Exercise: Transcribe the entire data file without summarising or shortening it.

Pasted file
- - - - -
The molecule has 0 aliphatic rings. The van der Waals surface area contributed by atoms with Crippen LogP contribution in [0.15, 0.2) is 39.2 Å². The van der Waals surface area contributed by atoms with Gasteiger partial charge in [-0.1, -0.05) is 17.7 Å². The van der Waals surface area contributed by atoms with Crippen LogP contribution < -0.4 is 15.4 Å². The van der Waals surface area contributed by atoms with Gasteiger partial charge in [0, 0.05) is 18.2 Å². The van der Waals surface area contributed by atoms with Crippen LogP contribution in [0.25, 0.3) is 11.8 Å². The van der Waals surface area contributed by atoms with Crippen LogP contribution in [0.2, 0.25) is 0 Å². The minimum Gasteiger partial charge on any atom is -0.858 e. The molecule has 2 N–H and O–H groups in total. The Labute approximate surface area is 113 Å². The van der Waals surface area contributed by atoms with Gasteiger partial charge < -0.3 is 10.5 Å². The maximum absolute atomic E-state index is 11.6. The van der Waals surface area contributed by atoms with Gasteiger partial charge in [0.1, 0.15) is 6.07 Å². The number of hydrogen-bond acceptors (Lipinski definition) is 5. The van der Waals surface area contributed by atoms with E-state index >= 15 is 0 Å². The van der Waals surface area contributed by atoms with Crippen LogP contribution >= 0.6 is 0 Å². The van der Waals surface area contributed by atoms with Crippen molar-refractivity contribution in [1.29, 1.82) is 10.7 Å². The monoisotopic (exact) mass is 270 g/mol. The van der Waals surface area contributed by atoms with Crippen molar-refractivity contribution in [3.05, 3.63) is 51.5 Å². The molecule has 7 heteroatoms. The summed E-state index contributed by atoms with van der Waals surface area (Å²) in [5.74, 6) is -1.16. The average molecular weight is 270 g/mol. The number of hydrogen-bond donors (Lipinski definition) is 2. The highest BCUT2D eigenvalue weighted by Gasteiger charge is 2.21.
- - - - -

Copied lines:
The molecule has 0 aliphatic rings. The van der Waals surface area contributed by atoms with Crippen LogP contribution in [0.15, 0.2) is 39.2 Å². The van der Waals surface area contributed by atoms with Gasteiger partial charge in [-0.1, -0.05) is 17.7 Å². The van der Waals surface area contributed by atoms with Crippen LogP contribution < -0.4 is 15.4 Å². The van der Waals surface area contributed by atoms with Gasteiger partial charge in [0, 0.05) is 18.2 Å². The van der Waals surface area contributed by atoms with Crippen LogP contribution in [0.25, 0.3) is 11.8 Å². The van der Waals surface area contributed by atoms with Crippen LogP contribution in [0.2, 0.25) is 0 Å². The minimum Gasteiger partial charge on any atom is -0.858 e. The molecule has 2 N–H and O–H groups in total. The Labute approximate surface area is 113 Å². The van der Waals surface area contributed by atoms with Gasteiger partial charge < -0.3 is 10.5 Å². The maximum absolute atomic E-state index is 11.6. The van der Waals surface area contributed by atoms with Gasteiger partial charge in [0.1, 0.15) is 6.07 Å². The number of hydrogen-bond acceptors (Lipinski definition) is 5. The van der Waals surface area contributed by atoms with E-state index >= 15 is 0 Å². The van der Waals surface area contributed by atoms with Crippen LogP contribution >= 0.6 is 0 Å². The van der Waals surface area contributed by atoms with Crippen molar-refractivity contribution in [1.29, 1.82) is 10.7 Å². The monoisotopic (exact) mass is 270 g/mol. The van der Waals surface area contributed by atoms with Crippen molar-refractivity contribution in [3.05, 3.63) is 51.5 Å². The molecule has 7 heteroatoms. The summed E-state index contributed by atoms with van der Waals surface area (Å²) in [5.74, 6) is -1.16. The average molecular weight is 270 g/mol. The number of hydrogen-bond donors (Lipinski definition) is 2. The highest BCUT2D eigenvalue weighted by Gasteiger charge is 2.21.